Art Legacy

The Legacy  by Stanley Bleifeld. Do not use photo without permission.

The Legacy by Stanley Bleifeld. Do not use photo without permission.

As art educators, we often hope that what goes on in our classrooms will spark or fan the flame of a future Ringgold, Picasso, Kahlo, Haring or Van Gogh, but how often do we consider the art legacy we are nurturing among our close friends and family? Let’s not discount the impact that our passion for the arts can make among those closest to us.

My first art lessons came from my dad at the dinner table..drawing cowboys. He was a maker. Shells gathered on vacation became a mosaic on masonite scraps he brought home from a construction site. He built step stools for all of his nieces and nephews. He loved decorating for Christmas and even made some of the displays.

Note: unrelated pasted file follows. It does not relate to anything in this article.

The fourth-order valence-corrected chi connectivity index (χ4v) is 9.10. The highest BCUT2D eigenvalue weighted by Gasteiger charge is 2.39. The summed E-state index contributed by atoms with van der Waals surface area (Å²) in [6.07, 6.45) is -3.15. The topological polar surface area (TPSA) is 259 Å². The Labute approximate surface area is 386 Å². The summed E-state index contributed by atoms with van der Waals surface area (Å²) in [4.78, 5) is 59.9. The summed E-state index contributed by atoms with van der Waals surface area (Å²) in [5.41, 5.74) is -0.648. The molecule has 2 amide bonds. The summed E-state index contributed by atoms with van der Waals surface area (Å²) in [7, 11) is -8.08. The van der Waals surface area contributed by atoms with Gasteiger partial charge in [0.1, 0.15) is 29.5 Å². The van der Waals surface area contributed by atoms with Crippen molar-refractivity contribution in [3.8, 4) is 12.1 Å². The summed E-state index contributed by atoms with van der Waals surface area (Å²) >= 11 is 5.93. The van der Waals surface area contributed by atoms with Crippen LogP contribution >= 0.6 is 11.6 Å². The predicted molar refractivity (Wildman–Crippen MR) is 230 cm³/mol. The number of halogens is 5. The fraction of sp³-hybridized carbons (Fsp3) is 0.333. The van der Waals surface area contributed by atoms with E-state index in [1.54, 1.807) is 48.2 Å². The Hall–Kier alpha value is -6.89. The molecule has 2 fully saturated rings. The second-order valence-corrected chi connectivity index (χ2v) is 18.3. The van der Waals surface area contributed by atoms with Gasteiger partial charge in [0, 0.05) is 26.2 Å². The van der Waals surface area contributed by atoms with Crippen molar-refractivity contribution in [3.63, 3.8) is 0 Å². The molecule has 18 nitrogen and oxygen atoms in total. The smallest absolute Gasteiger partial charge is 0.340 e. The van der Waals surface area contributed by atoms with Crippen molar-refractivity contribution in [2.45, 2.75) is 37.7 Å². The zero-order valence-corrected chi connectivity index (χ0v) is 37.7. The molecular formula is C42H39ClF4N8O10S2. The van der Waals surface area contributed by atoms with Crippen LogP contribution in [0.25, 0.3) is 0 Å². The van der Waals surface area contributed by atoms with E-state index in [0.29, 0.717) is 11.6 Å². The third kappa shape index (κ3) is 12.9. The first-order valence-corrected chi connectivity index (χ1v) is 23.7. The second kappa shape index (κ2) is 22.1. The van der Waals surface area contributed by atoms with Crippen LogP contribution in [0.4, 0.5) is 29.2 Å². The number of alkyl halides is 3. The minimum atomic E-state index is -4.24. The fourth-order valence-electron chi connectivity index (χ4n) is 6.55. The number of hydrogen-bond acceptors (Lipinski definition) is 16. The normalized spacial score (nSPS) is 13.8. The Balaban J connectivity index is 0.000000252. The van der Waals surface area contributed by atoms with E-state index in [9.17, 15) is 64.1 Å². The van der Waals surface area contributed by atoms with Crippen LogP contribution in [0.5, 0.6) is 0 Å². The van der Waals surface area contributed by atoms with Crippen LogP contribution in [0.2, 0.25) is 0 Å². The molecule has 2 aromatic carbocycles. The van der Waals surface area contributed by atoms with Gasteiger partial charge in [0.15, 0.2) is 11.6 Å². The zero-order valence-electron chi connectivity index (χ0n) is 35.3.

My mother and her sisters loved to sew, crochet, embroider and two of them especially loved painting. My aunt Sibyl had a beautiful old cabinet filled with craft paint and a basket full of gourds, oyster shells and cypress stumps. When we came for a visit we were always welcomed to sit and paint.

And then, I married into a wonderful family that valued the arts and nourished my talent. When I began painting classes in my late twenties, my mother-in-law and father-in-law were my very first patrons. They also introduced me to the work of a relative, my father-in-law’s first cousin, sculptor Stanley Bleifeld.